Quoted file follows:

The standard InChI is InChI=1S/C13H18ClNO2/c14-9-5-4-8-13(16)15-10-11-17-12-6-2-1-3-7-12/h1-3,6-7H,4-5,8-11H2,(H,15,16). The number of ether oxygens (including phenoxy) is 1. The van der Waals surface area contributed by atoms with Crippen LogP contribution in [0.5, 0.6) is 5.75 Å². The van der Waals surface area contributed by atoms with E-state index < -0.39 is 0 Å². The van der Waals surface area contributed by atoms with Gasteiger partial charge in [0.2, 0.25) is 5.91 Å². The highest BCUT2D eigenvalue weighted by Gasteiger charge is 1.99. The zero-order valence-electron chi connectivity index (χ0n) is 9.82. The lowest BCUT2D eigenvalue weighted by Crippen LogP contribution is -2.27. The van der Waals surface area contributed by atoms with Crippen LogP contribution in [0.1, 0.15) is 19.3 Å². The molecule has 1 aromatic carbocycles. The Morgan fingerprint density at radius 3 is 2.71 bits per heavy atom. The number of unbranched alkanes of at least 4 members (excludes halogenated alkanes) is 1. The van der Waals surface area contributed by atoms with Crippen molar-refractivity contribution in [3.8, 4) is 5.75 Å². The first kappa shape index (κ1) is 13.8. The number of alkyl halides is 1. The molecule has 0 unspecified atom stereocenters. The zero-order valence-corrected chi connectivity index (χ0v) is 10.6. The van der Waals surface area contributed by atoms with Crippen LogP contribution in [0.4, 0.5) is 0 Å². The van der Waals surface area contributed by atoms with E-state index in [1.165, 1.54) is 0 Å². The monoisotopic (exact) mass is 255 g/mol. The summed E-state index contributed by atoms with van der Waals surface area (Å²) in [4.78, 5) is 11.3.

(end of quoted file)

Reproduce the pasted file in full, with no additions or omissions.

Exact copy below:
The standard InChI is InChI=1S/C13H18ClNO2/c14-9-5-4-8-13(16)15-10-11-17-12-6-2-1-3-7-12/h1-3,6-7H,4-5,8-11H2,(H,15,16). The number of ether oxygens (including phenoxy) is 1. The van der Waals surface area contributed by atoms with Crippen LogP contribution in [0.5, 0.6) is 5.75 Å². The van der Waals surface area contributed by atoms with E-state index < -0.39 is 0 Å². The van der Waals surface area contributed by atoms with Gasteiger partial charge in [0.2, 0.25) is 5.91 Å². The highest BCUT2D eigenvalue weighted by Gasteiger charge is 1.99. The zero-order valence-electron chi connectivity index (χ0n) is 9.82. The lowest BCUT2D eigenvalue weighted by Crippen LogP contribution is -2.27. The van der Waals surface area contributed by atoms with Crippen LogP contribution in [0.1, 0.15) is 19.3 Å². The molecule has 1 aromatic carbocycles. The Morgan fingerprint density at radius 3 is 2.71 bits per heavy atom. The number of unbranched alkanes of at least 4 members (excludes halogenated alkanes) is 1. The van der Waals surface area contributed by atoms with Crippen molar-refractivity contribution in [3.8, 4) is 5.75 Å². The first kappa shape index (κ1) is 13.8. The number of alkyl halides is 1. The molecule has 0 unspecified atom stereocenters. The zero-order valence-corrected chi connectivity index (χ0v) is 10.6. The van der Waals surface area contributed by atoms with Crippen LogP contribution in [0.4, 0.5) is 0 Å². The van der Waals surface area contributed by atoms with E-state index in [1.165, 1.54) is 0 Å². The monoisotopic (exact) mass is 255 g/mol. The summed E-state index contributed by atoms with van der Waals surface area (Å²) in [4.78, 5) is 11.3.